The Ella Baker Center for Human Rights (EBC) and Restaurants Opportunities Centers United (ROC United) have joined forces to develop and launch a replicable and innovative restorative economics and restorative justice hub in East Oakland. Restore Oakland was developed to address two broken systems negatively impacting low-income communities of color in America: the disproportionate rate of incarceration and the lack of upward economic mobility within the restaurant industry.

One of the largest and fastest-growing employers in the United States, the restaurant industry has the potential to provide living wage jobs to its workforce. Despite this, people of color, formerly incarcerated people, and immigrants face significant barriers in stepping into the more visible, and higher paying, roles in the industry. While many restaurant workforce development efforts focus on back-of-house employment, ROC United prepares marginalized communities to be front-and-center in the restaurant industry.

The excessive and inequitable incarceration that impacts communities of color results in barriers including discrimination, broken community economic systems and separated families. According to the 2010 census, African Americans and Latinos made up less than 30% of the national population yet account for nearly 60% of prison populations.

EBC and ROC United established Restore Oakland to increase economic security for low-income people of color, including formerly incarcerated people, ultimately resulting in decreased recidivism rates.

The project leverages expertise and shared vision of each partner organization. The hub will launch as a multi-service facility housing integrated workforce development and training programs that support low-income people of color. Restore Oakland will feature restorative justice programs, which focus on rehabilitation of people in the criminal justice system through community-based reconciliation. The hub will also include child care programs, tenant housing services, and a cooperative food-enterprise incubator for entrepreneurs seeking to start pop up restaurants, catering businesses, and other food-related enterprises. The “COLORS” restaurant, operated by ROC United, will provide workers with on-the-job training, focusing on developing skills for employment in high end dining positions.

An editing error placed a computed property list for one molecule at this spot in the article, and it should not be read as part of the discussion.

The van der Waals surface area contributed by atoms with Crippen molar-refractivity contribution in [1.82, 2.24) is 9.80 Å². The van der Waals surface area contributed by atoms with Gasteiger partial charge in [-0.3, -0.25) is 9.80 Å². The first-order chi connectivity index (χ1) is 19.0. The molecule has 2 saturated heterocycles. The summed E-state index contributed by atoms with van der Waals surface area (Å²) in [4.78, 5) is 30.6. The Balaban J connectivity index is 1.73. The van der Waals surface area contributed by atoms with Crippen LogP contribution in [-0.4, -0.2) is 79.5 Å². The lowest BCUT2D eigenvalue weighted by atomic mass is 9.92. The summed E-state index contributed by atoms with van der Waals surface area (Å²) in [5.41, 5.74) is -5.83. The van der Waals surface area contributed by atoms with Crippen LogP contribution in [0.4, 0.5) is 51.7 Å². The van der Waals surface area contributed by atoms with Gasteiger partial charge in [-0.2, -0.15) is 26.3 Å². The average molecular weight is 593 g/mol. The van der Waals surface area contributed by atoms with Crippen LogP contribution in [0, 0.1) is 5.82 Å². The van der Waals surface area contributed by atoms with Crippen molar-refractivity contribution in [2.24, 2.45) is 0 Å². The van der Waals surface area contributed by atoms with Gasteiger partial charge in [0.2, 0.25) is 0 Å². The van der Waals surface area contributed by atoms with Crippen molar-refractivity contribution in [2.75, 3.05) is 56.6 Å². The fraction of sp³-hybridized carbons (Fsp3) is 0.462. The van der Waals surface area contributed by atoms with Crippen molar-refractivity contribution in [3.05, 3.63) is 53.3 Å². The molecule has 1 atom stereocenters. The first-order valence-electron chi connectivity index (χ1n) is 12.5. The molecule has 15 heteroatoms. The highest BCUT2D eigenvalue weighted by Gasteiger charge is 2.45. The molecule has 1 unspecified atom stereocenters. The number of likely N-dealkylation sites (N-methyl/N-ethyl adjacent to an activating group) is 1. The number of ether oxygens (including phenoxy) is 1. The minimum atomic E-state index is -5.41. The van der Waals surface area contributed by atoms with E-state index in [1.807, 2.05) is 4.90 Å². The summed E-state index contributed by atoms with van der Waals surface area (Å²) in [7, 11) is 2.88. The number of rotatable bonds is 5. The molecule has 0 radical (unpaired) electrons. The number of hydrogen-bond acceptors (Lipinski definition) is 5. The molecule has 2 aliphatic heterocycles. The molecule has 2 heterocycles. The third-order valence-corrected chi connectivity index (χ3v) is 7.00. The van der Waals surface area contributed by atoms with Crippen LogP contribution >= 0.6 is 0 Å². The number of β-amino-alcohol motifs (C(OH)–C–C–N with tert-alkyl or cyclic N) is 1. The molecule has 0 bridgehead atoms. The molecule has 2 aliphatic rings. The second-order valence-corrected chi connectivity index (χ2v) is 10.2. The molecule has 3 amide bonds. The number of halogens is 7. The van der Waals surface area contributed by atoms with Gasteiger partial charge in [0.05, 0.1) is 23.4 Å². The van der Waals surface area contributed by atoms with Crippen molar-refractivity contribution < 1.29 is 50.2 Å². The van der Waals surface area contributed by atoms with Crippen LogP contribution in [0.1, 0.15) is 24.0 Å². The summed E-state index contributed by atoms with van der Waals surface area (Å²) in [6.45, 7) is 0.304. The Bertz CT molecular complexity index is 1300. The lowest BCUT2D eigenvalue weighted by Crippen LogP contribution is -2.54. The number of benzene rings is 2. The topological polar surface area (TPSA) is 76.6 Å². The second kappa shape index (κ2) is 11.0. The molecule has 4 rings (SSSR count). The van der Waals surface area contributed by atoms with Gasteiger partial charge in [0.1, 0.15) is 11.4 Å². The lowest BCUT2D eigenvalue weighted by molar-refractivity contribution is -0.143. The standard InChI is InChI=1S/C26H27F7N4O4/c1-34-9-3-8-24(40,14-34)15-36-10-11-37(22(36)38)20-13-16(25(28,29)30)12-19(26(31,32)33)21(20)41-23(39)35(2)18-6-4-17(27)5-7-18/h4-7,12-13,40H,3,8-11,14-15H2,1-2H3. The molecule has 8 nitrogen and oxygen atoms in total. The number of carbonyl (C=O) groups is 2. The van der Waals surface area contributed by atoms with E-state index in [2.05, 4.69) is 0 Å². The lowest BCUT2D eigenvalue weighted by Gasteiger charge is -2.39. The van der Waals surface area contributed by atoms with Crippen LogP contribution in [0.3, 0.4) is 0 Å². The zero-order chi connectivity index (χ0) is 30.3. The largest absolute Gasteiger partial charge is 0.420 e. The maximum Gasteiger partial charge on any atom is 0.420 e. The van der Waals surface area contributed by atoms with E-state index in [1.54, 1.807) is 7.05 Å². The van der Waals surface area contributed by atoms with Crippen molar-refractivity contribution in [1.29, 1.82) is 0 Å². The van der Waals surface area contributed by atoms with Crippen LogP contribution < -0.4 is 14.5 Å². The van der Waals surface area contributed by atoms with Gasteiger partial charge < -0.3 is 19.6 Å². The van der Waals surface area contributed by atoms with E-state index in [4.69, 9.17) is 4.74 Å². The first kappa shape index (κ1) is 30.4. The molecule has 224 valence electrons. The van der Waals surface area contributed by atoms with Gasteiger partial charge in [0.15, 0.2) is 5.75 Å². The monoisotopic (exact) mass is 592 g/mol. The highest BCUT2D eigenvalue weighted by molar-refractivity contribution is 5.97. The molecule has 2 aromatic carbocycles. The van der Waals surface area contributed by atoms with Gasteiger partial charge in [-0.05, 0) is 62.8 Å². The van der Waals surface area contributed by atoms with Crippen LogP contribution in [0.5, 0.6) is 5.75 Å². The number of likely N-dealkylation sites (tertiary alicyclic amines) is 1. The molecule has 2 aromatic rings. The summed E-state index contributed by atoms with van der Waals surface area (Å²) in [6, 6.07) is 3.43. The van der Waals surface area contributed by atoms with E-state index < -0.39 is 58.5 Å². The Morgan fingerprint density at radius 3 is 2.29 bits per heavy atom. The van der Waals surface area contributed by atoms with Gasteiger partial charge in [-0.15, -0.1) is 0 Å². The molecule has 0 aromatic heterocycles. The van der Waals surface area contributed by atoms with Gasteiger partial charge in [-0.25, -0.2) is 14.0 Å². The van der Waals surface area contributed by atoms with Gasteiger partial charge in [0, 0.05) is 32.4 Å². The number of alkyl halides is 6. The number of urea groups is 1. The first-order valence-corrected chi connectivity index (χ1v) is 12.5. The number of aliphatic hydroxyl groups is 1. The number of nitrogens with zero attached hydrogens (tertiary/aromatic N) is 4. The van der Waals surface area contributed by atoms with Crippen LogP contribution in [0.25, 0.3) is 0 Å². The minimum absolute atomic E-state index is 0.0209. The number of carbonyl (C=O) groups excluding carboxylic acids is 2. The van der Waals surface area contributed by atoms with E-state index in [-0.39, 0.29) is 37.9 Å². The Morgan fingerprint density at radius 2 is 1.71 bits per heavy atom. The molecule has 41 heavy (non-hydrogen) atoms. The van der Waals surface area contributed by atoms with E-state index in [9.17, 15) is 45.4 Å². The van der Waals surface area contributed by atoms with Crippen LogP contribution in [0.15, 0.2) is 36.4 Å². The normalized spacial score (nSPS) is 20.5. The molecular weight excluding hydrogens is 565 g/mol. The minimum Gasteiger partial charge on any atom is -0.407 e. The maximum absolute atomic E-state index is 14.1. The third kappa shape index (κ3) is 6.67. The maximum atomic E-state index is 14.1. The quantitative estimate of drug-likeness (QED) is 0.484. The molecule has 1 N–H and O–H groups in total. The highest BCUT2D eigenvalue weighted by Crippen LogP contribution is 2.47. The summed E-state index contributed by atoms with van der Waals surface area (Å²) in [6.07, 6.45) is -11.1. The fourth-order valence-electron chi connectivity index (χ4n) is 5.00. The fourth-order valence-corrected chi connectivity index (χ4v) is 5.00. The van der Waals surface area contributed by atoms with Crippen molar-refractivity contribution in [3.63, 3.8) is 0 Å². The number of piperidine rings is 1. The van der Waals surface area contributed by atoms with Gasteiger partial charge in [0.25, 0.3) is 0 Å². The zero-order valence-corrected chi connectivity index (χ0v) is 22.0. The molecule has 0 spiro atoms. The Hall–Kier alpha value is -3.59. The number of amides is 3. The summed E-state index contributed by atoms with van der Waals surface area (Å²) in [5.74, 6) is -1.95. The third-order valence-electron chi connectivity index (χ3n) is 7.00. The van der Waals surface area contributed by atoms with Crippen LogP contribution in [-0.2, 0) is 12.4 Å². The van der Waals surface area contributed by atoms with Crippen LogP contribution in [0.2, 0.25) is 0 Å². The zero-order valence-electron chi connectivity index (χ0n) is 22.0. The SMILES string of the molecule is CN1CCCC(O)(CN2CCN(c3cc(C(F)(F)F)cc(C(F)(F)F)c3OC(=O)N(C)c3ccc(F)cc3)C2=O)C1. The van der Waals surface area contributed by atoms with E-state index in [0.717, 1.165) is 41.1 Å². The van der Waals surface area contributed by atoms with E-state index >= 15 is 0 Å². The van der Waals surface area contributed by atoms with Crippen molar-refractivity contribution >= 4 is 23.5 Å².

“Through Restore Oakland we are showcasing a new vision for safe communities,” said Zachary Norris, EBC’s executive director. “This community hub will demonstrate how jobs, restorative approaches, and community engagement are the real pathway to safe and thriving neighborhoods.”

EBC and ROC United worked with Designing Justice Designing Spaces, a design firm specializing in restorative justice spaces, to develop a space that is rooted in community ownership and brings together each organization’s unique assets. In 2015, NCCLF’s Consulting team began working with EBC and ROC United to outline potential space financing, roles and responsibilities for each organization, conducting a business plan review, financial modeling, real estate advisory services, and New Markets Tax Credits consulting services.

In 2016, NCCLF provided Restore Oakland with a $2.5 million acquisition loan to purchase a 13,000 sq. ft. facility on International Boulevard in Oakland’s Fruitvale neighborhood. In addition to this, NCCLF provided a $50,000 grant and $50,000 forgivable loan from our Greater Oakland Fund to finance predevelopment costs associated with renovating the space.

“Restore Oakland brings a vision we are thrilled to support,” said Mary A. Rogier, NCCLF’s president. “This project will provide people with the access to the economic mobility and support they need to succeed.”

This project is a part of the PRO Oakland collaboration.  Learn more at: www.ncclf.org/prooakland.